“Outstanding”. “Fantastic”. “Very special”.
Those were just some of the words used to describe New Zealand’s eight-wicket win over England at Edgbaston – and their first Test series triumph in the country in 22 years.
New Zealand, who first toured England in 1931, had won only two of their previous 17 series, and five of 55 Tests, in the country – which made this comprehensive victory inside four days all the more memorable.
“It was well documented that we hadn’t won here since 1999, so to come here and win was really pleasing,” said Tom Latham, who captained New Zealand in the absence of the injured Kane Williamson and hit the winning runs on Sunday.
“It is such an amazing place to come and play Test cricket. It’s important to celebrate those achievements.”
Williamson, who was resting an elbow problem, said it was a “fantastic performance”.
And Devon Conway, player of the series after scoring 306 runs in his first two Tests, summed up the mood in the New Zealand camp: “It’s very special to win here in England and it’ll take some time for that to sink in.”
New Zealand made six changes for the second Test in Birmingham, with one eye on their World Test Championship final against India which starts at the Ageas Bowl on Friday.
They changed their entire bowling attack, lost the toss and failed to take a wicket in the opening session. Yet they won with five sessions to spare.
New Zealand restricted England to 303 before making 388. A sensational bowling and fielding display helped the Black Caps bowl England out for 122 in the second innings, leaving them only 38 for victory.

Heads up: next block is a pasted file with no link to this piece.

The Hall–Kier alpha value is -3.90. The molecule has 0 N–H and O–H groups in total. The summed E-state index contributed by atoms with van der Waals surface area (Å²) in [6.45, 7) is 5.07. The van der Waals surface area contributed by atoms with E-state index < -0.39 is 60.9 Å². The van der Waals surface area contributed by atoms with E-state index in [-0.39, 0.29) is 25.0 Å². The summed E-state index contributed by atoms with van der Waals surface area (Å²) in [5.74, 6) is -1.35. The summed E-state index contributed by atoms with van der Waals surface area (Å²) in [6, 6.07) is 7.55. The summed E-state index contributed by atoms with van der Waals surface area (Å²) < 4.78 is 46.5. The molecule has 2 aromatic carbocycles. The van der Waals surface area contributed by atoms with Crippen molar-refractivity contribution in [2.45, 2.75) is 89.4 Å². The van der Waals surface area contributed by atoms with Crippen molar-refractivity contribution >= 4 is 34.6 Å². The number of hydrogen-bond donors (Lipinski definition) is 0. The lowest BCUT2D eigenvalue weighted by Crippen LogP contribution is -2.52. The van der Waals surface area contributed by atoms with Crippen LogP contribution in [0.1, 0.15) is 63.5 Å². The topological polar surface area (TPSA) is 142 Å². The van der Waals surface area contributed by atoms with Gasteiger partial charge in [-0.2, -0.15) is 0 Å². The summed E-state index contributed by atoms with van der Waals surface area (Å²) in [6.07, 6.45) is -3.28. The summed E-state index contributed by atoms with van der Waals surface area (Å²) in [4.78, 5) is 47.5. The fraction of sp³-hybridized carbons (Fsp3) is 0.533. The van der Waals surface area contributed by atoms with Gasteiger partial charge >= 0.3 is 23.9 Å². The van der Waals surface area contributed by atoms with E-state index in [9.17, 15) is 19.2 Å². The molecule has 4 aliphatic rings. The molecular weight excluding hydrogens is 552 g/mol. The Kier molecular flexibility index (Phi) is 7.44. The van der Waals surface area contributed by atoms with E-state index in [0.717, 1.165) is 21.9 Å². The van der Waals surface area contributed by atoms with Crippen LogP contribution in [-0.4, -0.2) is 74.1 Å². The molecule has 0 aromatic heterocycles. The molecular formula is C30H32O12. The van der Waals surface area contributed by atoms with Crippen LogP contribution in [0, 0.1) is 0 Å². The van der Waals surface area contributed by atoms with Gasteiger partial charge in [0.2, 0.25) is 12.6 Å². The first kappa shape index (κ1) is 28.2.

“We were fantastic,” said Latham. “We were outstanding over the four days. Everyone who came in did their roles.”
England captain Joe Root said his side had been “schooled” on the art of batting, while former skipper Michael Vaughan had nothing but compliments for the tourists.
“New Zealand are a high-class cricket team,” he told BBC Test Match Special. “I like every aspect of their game. They bat with a great maturity; they read the situation perfectly.”
Former New Zealand captain Brendon McCullum, who won only one of his 10 Tests in England from 2004 to 2015, savoured the moment…
And New Zealand’s triumph did not go unnoticed in other parts of the world.
New Zealand’s attention now turns to the inaugural WTC final to decide which of the two top-ranked sides in the world can claim to be the best.
“Our preparation has been outstanding,” said Latham. “We couldn’t have asked for anything better.
“It is going to be a great game and an exciting week.”
Williamson predicted a “big challenge” against an India side that will be captained by Virat Kohli.
Having used 17 players in two Tests against England, Williamson said there will be “a few conversations over the next few days” about selection.
Latham said: “India are a quality side. Their bowling attack is fantastic and they’ve got a lot of great batsmen.”
On the evidence of the past week, the same could easily be said about New Zealand.